Center for Research on Women with Disabilities
Department of Physical Medicine and Rehabilitation
Baylor College of Medicine
Margaret A. Nosek, Ph.D., Principal Investigator
Diana H. Rintala, Ph.D.
Mary Ellen Young, Ph.D.
Catherine C. Foley, Ph.D.
Gail F. Chanpong, M.S.
Don Rossi, M.S.
Jama Bennett, M.Ed.
Kathy Meroney, B.A.
Adjunct Research Team Members
Mary Ann Board, MSW
Fae Garden, M,D.
Karen Hart, Ph.D.
Lila Laux, Ph.D.
I know the feeling of being anxious to form relationships very well, but no one approaches you for a date; raised to expect that you will never marry; given little information on reproduction except that it should be avoided at all costs. I am a woman and only discovered that a few years ago. Until then, disability was a much larger presence in my life. I am also a rehabilitation researcher, and I leaped at the opportunity that arose in 1992 through the National Institutes of Health to investigate why this discovery takes so long for some women like me who have physical disabilities. What my colleagues and I at the Center for Research on Women with Disabilities found is that many women around the country have also experienced negative stereotypes and barriers to understanding and nurturing their womanhood. What we also found is that many women with disabilities have overcome the effect of those stereotypes and have had wonderful success in developing relationships, families and satisfying lives. In this report, we will explain some of the factors we identified that seem to make the difference.
Many of us weren't supposed to live this long or this well. Those of us with severe physical disabilities have beat all the odds. From the time we were born or acquired our disability, we were told or we assumed that life would be short. The fact that we have survived, that we are having children, and that we are even living with gusto astounds the medical profession. In so doing, however, we are presenting medical science with a number of anomalies, mysterious conditions that defy diagnosis and treatment. Special disability-related needs during pregnancy, premature aging, unexpected responses to standard courses of treatment, and masking of symptoms by disability, frustrate those who are trying to deliver good health care to us. We are a population that medicine does not understand very well.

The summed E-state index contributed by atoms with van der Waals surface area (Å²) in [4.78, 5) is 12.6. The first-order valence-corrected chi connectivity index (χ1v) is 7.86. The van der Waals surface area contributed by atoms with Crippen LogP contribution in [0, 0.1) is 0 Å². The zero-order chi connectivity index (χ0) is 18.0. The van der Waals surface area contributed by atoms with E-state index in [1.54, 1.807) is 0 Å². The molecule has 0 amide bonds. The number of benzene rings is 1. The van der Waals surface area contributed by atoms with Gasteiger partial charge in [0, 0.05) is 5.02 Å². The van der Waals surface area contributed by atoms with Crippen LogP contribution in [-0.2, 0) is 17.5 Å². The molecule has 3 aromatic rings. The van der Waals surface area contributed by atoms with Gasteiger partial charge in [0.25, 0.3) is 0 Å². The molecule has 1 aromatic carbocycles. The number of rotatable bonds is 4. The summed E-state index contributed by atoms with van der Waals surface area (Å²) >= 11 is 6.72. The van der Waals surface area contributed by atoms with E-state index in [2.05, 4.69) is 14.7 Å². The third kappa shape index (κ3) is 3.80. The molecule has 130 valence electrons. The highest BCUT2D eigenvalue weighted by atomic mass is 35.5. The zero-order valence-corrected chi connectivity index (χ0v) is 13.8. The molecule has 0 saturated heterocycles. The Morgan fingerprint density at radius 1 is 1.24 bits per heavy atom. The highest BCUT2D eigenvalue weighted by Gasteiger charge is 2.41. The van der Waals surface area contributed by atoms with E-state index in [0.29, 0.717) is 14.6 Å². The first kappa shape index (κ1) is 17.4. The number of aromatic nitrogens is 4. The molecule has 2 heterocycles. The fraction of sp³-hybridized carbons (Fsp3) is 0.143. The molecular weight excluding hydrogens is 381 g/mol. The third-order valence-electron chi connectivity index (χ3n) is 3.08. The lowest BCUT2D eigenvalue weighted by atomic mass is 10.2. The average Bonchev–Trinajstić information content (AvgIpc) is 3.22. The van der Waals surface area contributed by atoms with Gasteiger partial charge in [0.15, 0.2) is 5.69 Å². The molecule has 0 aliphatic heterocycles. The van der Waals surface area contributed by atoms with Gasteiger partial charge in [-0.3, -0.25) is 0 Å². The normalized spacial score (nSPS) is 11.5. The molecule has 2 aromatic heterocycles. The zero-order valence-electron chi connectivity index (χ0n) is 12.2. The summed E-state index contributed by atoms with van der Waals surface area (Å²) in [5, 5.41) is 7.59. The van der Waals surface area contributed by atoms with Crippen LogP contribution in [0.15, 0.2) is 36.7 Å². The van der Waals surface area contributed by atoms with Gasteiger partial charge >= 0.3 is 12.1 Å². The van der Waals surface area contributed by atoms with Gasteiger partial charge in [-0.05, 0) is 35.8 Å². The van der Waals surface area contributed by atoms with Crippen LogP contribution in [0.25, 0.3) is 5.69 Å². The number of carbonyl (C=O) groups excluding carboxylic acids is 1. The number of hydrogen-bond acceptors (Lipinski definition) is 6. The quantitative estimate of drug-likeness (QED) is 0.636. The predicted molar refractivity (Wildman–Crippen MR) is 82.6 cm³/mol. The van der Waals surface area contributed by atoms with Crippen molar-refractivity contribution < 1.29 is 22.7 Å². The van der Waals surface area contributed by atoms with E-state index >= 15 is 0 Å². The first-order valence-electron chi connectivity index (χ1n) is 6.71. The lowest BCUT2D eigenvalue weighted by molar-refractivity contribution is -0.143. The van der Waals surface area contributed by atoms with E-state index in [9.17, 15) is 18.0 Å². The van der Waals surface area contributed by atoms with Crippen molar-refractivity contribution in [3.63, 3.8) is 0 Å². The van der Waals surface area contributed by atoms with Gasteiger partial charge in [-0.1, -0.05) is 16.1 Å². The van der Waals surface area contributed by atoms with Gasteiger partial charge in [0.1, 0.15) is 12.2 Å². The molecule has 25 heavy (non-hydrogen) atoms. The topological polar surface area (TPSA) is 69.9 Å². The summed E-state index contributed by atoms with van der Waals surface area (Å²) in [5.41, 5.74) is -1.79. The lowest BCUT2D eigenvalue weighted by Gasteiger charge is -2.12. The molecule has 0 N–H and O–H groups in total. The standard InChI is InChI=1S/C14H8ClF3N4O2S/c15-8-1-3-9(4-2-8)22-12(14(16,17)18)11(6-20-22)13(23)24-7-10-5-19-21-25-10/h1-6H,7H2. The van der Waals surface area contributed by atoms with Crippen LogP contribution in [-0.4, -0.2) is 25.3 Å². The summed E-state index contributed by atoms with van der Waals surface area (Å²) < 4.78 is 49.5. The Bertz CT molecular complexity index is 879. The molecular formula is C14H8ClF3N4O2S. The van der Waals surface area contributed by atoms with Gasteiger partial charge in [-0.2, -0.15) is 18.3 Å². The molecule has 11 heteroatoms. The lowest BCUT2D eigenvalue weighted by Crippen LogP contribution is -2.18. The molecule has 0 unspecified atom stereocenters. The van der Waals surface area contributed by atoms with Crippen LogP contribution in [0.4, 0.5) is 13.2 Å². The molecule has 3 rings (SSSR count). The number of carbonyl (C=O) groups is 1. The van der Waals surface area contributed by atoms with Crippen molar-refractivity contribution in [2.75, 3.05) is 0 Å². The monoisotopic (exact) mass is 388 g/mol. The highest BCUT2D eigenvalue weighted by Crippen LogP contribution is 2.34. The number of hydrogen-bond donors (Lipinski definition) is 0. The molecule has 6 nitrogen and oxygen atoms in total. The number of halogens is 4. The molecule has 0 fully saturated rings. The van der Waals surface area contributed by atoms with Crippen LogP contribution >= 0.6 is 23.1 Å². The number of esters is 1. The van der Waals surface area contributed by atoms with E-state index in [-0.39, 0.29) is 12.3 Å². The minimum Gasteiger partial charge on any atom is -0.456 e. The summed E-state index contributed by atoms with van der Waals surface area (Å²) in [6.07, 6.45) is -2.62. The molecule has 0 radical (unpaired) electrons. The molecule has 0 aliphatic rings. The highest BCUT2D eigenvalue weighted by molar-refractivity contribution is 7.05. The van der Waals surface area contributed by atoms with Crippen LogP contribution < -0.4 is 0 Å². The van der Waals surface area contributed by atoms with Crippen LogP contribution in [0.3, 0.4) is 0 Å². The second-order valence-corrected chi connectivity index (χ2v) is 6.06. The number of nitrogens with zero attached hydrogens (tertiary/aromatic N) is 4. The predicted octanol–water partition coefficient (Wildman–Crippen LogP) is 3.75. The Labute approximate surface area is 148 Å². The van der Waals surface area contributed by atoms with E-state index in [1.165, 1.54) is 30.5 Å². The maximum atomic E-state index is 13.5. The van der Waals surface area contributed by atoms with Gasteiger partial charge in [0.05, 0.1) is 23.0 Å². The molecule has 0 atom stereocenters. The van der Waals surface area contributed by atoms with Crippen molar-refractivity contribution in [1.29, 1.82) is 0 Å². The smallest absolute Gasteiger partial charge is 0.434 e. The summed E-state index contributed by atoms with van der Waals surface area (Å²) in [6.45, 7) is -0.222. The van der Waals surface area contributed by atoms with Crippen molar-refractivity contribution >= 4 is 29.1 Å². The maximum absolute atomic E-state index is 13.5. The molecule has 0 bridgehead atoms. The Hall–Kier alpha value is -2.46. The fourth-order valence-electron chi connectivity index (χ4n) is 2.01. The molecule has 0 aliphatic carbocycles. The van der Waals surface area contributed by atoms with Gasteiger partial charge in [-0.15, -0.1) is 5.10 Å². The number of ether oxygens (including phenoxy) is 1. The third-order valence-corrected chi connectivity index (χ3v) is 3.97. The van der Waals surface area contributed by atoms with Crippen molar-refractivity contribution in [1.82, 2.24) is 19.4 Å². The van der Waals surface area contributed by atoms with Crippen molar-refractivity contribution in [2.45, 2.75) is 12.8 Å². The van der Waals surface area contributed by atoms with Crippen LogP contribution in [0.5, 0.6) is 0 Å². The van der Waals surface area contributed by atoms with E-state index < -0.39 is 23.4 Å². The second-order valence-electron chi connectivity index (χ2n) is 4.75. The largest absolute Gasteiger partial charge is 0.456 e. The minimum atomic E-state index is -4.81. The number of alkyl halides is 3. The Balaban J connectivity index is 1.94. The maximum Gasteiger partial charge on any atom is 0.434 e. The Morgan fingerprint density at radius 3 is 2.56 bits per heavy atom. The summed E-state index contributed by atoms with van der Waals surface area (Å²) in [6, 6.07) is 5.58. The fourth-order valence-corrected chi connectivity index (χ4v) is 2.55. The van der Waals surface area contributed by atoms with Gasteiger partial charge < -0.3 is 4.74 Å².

In 1992, we were awarded a three-year grant by the National Center for Medical Rehabilitation Research within the National Institutes of Health to examine the "Psychosocial Behaviors of Women with Physical Disabilities." Our enthusiasm for this topic, and the enthusiasm that greeted us from around the country in response to the announcement that we were about to begin this study, prompted us to establish the Center for Research on Women with Disabilities (CROWD) to conduct research on issues of concern to women with disabilities and disseminate the findings nationally.
"I always felt like a neutral sex. It's like I'm not a woman, not a man. I don't know what I am because I was never approached like a woman and I guess that as I grow older and mature more, I have begun to proclaim that identity as a woman and thinking even if no man approached me, I am still a woman, I am still attractive."
- A 36-year-old polio survivor with scoliosis
Women with disabilities have limited opportunities to establish romantic relationships.
Compared to women without disabilities, women with disabilities were less satisfied with how often they date and perceived more constraints on attracting dating partners.
Even when women with disabilities were outgoing with strong social skills and many friends, their friendships were less likely to evolve into romantic relationships than for able-bodied women.
The large majority (87 percent) of the women with disabilities had had at least one serious romantic relationship or marriage. Fifty-two percent were involved in a serious relationship at the time of the study versus 64 percent of the women without disabilities.